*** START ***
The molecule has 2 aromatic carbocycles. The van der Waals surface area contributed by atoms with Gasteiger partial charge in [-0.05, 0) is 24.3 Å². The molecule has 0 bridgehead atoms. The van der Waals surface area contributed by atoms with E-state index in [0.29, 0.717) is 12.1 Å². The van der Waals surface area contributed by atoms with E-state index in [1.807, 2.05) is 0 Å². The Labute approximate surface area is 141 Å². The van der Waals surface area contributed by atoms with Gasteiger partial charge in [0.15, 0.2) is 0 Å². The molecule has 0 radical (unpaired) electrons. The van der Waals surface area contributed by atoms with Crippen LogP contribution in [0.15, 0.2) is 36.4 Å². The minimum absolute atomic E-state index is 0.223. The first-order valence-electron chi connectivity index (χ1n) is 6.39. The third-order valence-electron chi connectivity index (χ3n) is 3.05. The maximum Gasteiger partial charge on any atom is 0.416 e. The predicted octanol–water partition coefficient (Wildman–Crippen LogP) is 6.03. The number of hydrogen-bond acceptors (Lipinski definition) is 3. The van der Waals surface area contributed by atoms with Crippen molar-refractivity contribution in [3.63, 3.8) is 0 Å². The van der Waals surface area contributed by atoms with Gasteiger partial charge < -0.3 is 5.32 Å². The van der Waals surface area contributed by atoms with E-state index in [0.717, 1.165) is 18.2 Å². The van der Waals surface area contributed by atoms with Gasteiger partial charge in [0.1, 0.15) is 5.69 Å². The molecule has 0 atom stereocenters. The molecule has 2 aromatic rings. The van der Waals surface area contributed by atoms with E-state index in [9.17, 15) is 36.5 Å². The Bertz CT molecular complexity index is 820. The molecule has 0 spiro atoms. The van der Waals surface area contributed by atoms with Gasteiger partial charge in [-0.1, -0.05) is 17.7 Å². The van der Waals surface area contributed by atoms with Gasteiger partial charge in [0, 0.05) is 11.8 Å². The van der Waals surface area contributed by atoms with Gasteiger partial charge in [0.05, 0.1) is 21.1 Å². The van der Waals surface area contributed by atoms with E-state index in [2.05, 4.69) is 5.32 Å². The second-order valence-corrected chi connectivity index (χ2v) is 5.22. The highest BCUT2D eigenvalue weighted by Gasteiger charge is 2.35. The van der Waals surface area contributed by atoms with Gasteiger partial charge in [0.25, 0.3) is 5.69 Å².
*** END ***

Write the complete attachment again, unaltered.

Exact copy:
The molecule has 2 aromatic carbocycles. The van der Waals surface area contributed by atoms with Gasteiger partial charge in [-0.05, 0) is 24.3 Å². The molecule has 0 bridgehead atoms. The van der Waals surface area contributed by atoms with E-state index in [0.29, 0.717) is 12.1 Å². The van der Waals surface area contributed by atoms with E-state index in [1.807, 2.05) is 0 Å². The Labute approximate surface area is 141 Å². The van der Waals surface area contributed by atoms with Gasteiger partial charge in [0.15, 0.2) is 0 Å². The molecule has 0 radical (unpaired) electrons. The van der Waals surface area contributed by atoms with Crippen LogP contribution in [0.15, 0.2) is 36.4 Å². The minimum absolute atomic E-state index is 0.223. The first-order valence-electron chi connectivity index (χ1n) is 6.39. The third-order valence-electron chi connectivity index (χ3n) is 3.05. The maximum Gasteiger partial charge on any atom is 0.416 e. The predicted octanol–water partition coefficient (Wildman–Crippen LogP) is 6.03. The number of hydrogen-bond acceptors (Lipinski definition) is 3. The van der Waals surface area contributed by atoms with Crippen molar-refractivity contribution in [3.63, 3.8) is 0 Å². The van der Waals surface area contributed by atoms with Gasteiger partial charge < -0.3 is 5.32 Å². The van der Waals surface area contributed by atoms with E-state index in [0.717, 1.165) is 18.2 Å². The van der Waals surface area contributed by atoms with Gasteiger partial charge in [0.1, 0.15) is 5.69 Å². The molecule has 0 atom stereocenters. The molecule has 2 aromatic rings. The van der Waals surface area contributed by atoms with E-state index in [9.17, 15) is 36.5 Å². The Bertz CT molecular complexity index is 820. The molecule has 0 spiro atoms. The van der Waals surface area contributed by atoms with Gasteiger partial charge in [-0.1, -0.05) is 17.7 Å². The van der Waals surface area contributed by atoms with Gasteiger partial charge in [0, 0.05) is 11.8 Å². The van der Waals surface area contributed by atoms with Gasteiger partial charge in [0.05, 0.1) is 21.1 Å². The van der Waals surface area contributed by atoms with E-state index in [2.05, 4.69) is 5.32 Å². The second-order valence-corrected chi connectivity index (χ2v) is 5.22. The highest BCUT2D eigenvalue weighted by Gasteiger charge is 2.35. The van der Waals surface area contributed by atoms with Gasteiger partial charge in [0.25, 0.3) is 5.69 Å².